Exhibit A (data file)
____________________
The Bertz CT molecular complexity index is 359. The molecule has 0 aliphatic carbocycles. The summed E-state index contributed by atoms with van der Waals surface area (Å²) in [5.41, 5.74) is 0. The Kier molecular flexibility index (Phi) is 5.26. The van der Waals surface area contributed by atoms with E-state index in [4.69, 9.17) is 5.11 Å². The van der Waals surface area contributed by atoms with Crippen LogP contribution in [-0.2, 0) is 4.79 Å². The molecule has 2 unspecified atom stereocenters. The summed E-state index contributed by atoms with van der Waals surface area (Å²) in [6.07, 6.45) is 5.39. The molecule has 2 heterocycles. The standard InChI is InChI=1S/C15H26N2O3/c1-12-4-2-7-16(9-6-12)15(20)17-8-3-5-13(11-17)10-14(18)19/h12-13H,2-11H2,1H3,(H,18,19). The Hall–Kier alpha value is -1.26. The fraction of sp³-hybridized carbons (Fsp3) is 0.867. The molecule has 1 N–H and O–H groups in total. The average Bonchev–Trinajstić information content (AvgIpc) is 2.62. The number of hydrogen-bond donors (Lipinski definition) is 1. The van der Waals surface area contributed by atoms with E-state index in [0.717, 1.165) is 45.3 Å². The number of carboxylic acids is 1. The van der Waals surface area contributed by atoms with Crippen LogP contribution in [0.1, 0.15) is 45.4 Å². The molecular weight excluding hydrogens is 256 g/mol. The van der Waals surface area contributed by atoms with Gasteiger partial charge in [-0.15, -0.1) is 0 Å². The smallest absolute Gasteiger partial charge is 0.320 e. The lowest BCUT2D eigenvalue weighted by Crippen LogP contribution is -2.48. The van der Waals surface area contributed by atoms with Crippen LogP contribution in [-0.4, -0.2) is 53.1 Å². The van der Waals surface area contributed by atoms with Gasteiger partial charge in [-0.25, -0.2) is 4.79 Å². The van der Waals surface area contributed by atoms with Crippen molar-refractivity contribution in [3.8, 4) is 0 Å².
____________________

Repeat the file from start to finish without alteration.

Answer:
The Bertz CT molecular complexity index is 359. The molecule has 0 aliphatic carbocycles. The summed E-state index contributed by atoms with van der Waals surface area (Å²) in [5.41, 5.74) is 0. The Kier molecular flexibility index (Phi) is 5.26. The van der Waals surface area contributed by atoms with E-state index in [4.69, 9.17) is 5.11 Å². The van der Waals surface area contributed by atoms with Crippen LogP contribution in [-0.2, 0) is 4.79 Å². The molecule has 2 unspecified atom stereocenters. The summed E-state index contributed by atoms with van der Waals surface area (Å²) in [6.07, 6.45) is 5.39. The molecule has 2 heterocycles. The standard InChI is InChI=1S/C15H26N2O3/c1-12-4-2-7-16(9-6-12)15(20)17-8-3-5-13(11-17)10-14(18)19/h12-13H,2-11H2,1H3,(H,18,19). The Hall–Kier alpha value is -1.26. The fraction of sp³-hybridized carbons (Fsp3) is 0.867. The molecule has 1 N–H and O–H groups in total. The average Bonchev–Trinajstić information content (AvgIpc) is 2.62. The number of hydrogen-bond donors (Lipinski definition) is 1. The van der Waals surface area contributed by atoms with E-state index in [0.717, 1.165) is 45.3 Å². The number of carboxylic acids is 1. The van der Waals surface area contributed by atoms with Crippen LogP contribution in [0.1, 0.15) is 45.4 Å². The molecular weight excluding hydrogens is 256 g/mol. The van der Waals surface area contributed by atoms with Gasteiger partial charge in [-0.15, -0.1) is 0 Å². The smallest absolute Gasteiger partial charge is 0.320 e. The lowest BCUT2D eigenvalue weighted by Crippen LogP contribution is -2.48. The van der Waals surface area contributed by atoms with Crippen LogP contribution in [-0.4, -0.2) is 53.1 Å². The van der Waals surface area contributed by atoms with Gasteiger partial charge in [-0.25, -0.2) is 4.79 Å². The van der Waals surface area contributed by atoms with Crippen molar-refractivity contribution in [3.8, 4) is 0 Å².